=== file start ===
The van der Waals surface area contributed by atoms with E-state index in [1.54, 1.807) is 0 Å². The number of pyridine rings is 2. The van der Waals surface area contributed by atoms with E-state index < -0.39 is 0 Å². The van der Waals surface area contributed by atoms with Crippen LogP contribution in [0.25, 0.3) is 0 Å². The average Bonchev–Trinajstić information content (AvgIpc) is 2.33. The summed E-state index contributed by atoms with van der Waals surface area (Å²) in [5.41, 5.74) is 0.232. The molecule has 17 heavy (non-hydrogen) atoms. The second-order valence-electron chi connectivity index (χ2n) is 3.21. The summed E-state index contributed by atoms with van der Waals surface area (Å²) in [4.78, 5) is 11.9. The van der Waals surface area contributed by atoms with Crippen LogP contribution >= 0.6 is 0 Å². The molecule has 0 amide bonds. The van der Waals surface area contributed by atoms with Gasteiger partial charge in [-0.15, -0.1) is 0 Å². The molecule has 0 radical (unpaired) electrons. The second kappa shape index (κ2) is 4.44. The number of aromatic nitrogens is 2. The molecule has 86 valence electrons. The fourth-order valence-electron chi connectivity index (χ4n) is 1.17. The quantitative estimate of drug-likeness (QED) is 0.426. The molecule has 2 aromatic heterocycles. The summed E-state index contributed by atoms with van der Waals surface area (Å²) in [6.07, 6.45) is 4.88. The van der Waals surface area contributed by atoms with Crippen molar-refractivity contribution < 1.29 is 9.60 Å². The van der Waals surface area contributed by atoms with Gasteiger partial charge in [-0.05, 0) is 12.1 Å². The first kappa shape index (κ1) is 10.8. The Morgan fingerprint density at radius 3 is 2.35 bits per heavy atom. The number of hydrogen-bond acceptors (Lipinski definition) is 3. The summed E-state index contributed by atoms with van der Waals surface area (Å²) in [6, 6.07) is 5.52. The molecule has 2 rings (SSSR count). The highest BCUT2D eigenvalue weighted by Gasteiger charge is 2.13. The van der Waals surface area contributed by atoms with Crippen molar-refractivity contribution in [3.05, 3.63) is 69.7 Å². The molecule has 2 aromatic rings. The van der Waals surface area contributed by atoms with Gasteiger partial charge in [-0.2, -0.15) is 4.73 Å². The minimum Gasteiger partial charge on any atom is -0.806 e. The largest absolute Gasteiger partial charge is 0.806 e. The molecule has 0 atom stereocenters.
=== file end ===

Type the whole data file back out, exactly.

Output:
The van der Waals surface area contributed by atoms with E-state index in [1.54, 1.807) is 0 Å². The number of pyridine rings is 2. The van der Waals surface area contributed by atoms with E-state index < -0.39 is 0 Å². The van der Waals surface area contributed by atoms with Crippen LogP contribution in [0.25, 0.3) is 0 Å². The average Bonchev–Trinajstić information content (AvgIpc) is 2.33. The summed E-state index contributed by atoms with van der Waals surface area (Å²) in [5.41, 5.74) is 0.232. The molecule has 17 heavy (non-hydrogen) atoms. The second-order valence-electron chi connectivity index (χ2n) is 3.21. The summed E-state index contributed by atoms with van der Waals surface area (Å²) in [4.78, 5) is 11.9. The van der Waals surface area contributed by atoms with Crippen LogP contribution >= 0.6 is 0 Å². The molecule has 0 amide bonds. The van der Waals surface area contributed by atoms with Gasteiger partial charge in [-0.15, -0.1) is 0 Å². The molecule has 0 radical (unpaired) electrons. The second kappa shape index (κ2) is 4.44. The number of aromatic nitrogens is 2. The molecule has 86 valence electrons. The fourth-order valence-electron chi connectivity index (χ4n) is 1.17. The quantitative estimate of drug-likeness (QED) is 0.426. The molecule has 2 aromatic heterocycles. The summed E-state index contributed by atoms with van der Waals surface area (Å²) in [6.07, 6.45) is 4.88. The van der Waals surface area contributed by atoms with Crippen molar-refractivity contribution < 1.29 is 9.60 Å². The van der Waals surface area contributed by atoms with Gasteiger partial charge in [-0.05, 0) is 12.1 Å². The first kappa shape index (κ1) is 10.8. The Morgan fingerprint density at radius 3 is 2.35 bits per heavy atom. The number of hydrogen-bond acceptors (Lipinski definition) is 3. The summed E-state index contributed by atoms with van der Waals surface area (Å²) in [6, 6.07) is 5.52. The molecule has 2 rings (SSSR count). The highest BCUT2D eigenvalue weighted by Gasteiger charge is 2.13. The van der Waals surface area contributed by atoms with Crippen molar-refractivity contribution in [3.05, 3.63) is 69.7 Å². The molecule has 2 aromatic rings. The van der Waals surface area contributed by atoms with Gasteiger partial charge in [-0.2, -0.15) is 4.73 Å². The minimum Gasteiger partial charge on any atom is -0.806 e. The largest absolute Gasteiger partial charge is 0.806 e. The molecule has 0 atom stereocenters.